International sales jumped 25.2%, to $118.6 million, led by new store openings, higher comp sales and favorable exchange rates. The segment also benefited from the purchase of the U.K. retail chain Paperchase, which was acquired in July.

Borders chief financial officer Ed Wilhelm said that the average ticket transaction was flat in the quarter. August and September had the best sales months in the period, Wilhelm said, with business weakening in October. Josefowicz said early trends in the fourth quarter are keeping the company on track to meet its expectation: that same-store sales at the superstores will be flat to down in the low single digits. Walden's same-store sales are expected to decline in the low single digits.

BAM overcame the effects of several hurricanes—three stores need to be rebuilt completely—to post a 0.6% increase in comparable-store sales. Total sales in the quarter rose 1.8%, to $104.3 million, while the net loss was $1.1 million, compared to a net loss of $800,000 last year.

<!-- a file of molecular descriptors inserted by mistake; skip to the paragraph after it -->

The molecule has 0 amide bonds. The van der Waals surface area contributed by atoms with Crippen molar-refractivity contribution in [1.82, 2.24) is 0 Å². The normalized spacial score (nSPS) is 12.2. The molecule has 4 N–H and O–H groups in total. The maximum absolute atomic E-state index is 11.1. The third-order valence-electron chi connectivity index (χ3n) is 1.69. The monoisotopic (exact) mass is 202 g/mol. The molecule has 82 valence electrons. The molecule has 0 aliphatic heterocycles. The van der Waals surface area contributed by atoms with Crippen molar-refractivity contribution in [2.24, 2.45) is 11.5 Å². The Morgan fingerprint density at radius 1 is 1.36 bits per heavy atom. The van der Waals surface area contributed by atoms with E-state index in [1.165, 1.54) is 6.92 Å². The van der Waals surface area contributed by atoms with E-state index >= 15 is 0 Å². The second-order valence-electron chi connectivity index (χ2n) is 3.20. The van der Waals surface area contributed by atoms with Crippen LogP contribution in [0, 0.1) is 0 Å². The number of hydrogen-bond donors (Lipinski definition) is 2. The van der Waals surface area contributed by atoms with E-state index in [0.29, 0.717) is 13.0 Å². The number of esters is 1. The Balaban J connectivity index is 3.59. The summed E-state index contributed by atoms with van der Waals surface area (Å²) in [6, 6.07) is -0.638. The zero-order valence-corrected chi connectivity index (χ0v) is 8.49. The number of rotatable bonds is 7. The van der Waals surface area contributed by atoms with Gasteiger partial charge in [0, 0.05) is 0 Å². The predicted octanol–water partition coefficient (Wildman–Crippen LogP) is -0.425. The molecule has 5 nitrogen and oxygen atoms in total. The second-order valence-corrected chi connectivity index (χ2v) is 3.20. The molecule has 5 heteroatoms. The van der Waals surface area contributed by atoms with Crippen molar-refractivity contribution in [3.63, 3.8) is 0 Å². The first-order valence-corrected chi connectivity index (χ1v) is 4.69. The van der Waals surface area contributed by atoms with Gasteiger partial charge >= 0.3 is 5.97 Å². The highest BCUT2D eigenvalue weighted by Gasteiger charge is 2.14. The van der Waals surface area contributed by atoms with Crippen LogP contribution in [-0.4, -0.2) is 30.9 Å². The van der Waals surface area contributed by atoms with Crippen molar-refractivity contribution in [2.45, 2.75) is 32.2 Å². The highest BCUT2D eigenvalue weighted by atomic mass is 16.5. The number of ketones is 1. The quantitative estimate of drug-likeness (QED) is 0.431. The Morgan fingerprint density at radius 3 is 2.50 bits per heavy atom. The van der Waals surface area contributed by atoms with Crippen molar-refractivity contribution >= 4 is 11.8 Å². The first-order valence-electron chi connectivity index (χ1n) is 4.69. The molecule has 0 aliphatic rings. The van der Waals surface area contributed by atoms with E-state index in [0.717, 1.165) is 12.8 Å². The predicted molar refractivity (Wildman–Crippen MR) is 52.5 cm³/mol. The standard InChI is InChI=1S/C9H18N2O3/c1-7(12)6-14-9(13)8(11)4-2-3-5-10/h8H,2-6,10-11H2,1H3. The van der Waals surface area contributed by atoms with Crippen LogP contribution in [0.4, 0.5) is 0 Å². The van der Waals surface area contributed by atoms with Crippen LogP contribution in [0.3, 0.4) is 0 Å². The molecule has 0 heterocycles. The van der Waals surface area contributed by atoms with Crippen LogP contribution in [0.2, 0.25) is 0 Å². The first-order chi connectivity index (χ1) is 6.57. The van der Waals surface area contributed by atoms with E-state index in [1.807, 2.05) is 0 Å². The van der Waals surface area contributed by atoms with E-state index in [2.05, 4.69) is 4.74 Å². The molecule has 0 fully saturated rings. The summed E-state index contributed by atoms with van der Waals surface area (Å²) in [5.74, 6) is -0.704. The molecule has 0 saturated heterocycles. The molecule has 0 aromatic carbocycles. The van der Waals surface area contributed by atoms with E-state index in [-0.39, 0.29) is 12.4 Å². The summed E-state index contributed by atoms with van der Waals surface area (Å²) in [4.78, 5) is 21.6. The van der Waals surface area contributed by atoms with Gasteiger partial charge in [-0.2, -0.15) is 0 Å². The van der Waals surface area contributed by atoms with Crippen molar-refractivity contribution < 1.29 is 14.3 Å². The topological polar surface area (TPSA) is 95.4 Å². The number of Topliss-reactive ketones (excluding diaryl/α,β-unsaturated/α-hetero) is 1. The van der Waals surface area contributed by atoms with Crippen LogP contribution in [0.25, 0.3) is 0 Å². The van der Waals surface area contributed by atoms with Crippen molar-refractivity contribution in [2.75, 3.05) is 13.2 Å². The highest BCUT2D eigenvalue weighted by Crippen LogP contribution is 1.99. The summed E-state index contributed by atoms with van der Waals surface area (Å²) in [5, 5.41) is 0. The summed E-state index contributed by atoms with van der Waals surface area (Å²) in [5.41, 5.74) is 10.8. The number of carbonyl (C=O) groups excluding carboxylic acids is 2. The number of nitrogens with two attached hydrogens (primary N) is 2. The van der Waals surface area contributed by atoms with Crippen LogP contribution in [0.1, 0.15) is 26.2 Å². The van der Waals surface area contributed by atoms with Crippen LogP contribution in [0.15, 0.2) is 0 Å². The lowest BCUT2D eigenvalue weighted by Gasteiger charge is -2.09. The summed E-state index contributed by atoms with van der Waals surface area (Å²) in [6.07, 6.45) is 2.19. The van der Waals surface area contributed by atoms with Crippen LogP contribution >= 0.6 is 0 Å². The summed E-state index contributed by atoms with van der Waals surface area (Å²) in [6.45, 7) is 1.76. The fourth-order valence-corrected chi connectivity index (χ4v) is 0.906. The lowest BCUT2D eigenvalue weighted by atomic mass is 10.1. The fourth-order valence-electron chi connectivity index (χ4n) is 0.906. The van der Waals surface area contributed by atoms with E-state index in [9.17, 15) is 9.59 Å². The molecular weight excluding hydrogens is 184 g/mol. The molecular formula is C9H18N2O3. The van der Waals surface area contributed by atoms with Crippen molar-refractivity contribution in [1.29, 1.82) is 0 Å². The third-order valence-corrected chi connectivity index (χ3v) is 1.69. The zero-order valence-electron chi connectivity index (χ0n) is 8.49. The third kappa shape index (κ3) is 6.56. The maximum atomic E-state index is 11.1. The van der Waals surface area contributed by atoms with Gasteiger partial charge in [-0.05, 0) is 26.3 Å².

BAM president Sandy Cochran said that while "there were not lots of blockbusters" in the quarter, a number of categories performed well, including teens, humor (America (The Book); He's Just Not That into You), politics (Unfit for Command; How to Talk to a Liberal), inspiration and graphic novels. The cooking and children's segments also did surprisingly well in the quarter. Cookbooks were "jump-started" by holiday titles, while movie-tie-ins helped drive growth in children's sales.

For the year to date, net sales rose 4.1%, to $326.1 million, and net income was $1.1 million, compared to a net loss of $400,000 in the same period last year.

Bookstore Chain Sales, 2003 -2004
(in millions)

CHAIN 2003 2004 % CHANGE
Third Quarter
Barnes & Noble $926.0 $950.0 2.6%
Borders Group 817.1 838.6 2.6
Books-A-Million 102.4 104.3 1.8
Total $1,845.5 $1,892.9 2.6%
Nine Months
Barnes & Noble $2,768.0 $2,933.0 6.0%
Borders Group 2,386.2 2,511.2 5.2
Books-A-Million 313.3 326.1 4.1
Total $5,467.5 $5,770.3 5.5%